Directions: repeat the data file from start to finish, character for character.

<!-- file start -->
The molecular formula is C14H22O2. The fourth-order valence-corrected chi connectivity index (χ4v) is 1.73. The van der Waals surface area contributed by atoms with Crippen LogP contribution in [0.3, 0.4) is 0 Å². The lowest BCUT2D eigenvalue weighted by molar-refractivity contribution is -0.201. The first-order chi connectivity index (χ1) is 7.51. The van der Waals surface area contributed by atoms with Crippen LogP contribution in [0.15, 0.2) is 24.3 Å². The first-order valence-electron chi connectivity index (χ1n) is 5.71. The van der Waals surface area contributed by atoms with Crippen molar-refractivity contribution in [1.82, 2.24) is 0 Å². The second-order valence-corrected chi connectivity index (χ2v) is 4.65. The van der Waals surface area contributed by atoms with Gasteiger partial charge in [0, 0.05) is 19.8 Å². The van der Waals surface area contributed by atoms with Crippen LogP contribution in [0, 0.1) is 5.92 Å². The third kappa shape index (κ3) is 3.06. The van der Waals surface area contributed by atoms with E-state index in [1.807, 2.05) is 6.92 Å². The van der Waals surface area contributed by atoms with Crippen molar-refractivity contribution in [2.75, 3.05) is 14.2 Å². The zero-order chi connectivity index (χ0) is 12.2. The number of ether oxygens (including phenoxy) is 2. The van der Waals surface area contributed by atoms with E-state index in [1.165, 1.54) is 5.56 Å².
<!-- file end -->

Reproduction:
The molecular formula is C14H22O2. The fourth-order valence-corrected chi connectivity index (χ4v) is 1.73. The van der Waals surface area contributed by atoms with Crippen LogP contribution in [0.3, 0.4) is 0 Å². The lowest BCUT2D eigenvalue weighted by molar-refractivity contribution is -0.201. The first-order chi connectivity index (χ1) is 7.51. The van der Waals surface area contributed by atoms with Crippen LogP contribution in [0.15, 0.2) is 24.3 Å². The first-order valence-electron chi connectivity index (χ1n) is 5.71. The van der Waals surface area contributed by atoms with Crippen molar-refractivity contribution in [1.82, 2.24) is 0 Å². The second-order valence-corrected chi connectivity index (χ2v) is 4.65. The van der Waals surface area contributed by atoms with Gasteiger partial charge in [0, 0.05) is 19.8 Å². The van der Waals surface area contributed by atoms with Crippen LogP contribution in [0, 0.1) is 5.92 Å². The third kappa shape index (κ3) is 3.06. The van der Waals surface area contributed by atoms with E-state index in [1.807, 2.05) is 6.92 Å². The van der Waals surface area contributed by atoms with Crippen molar-refractivity contribution in [2.75, 3.05) is 14.2 Å². The zero-order chi connectivity index (χ0) is 12.2. The number of ether oxygens (including phenoxy) is 2. The van der Waals surface area contributed by atoms with E-state index in [1.165, 1.54) is 5.56 Å².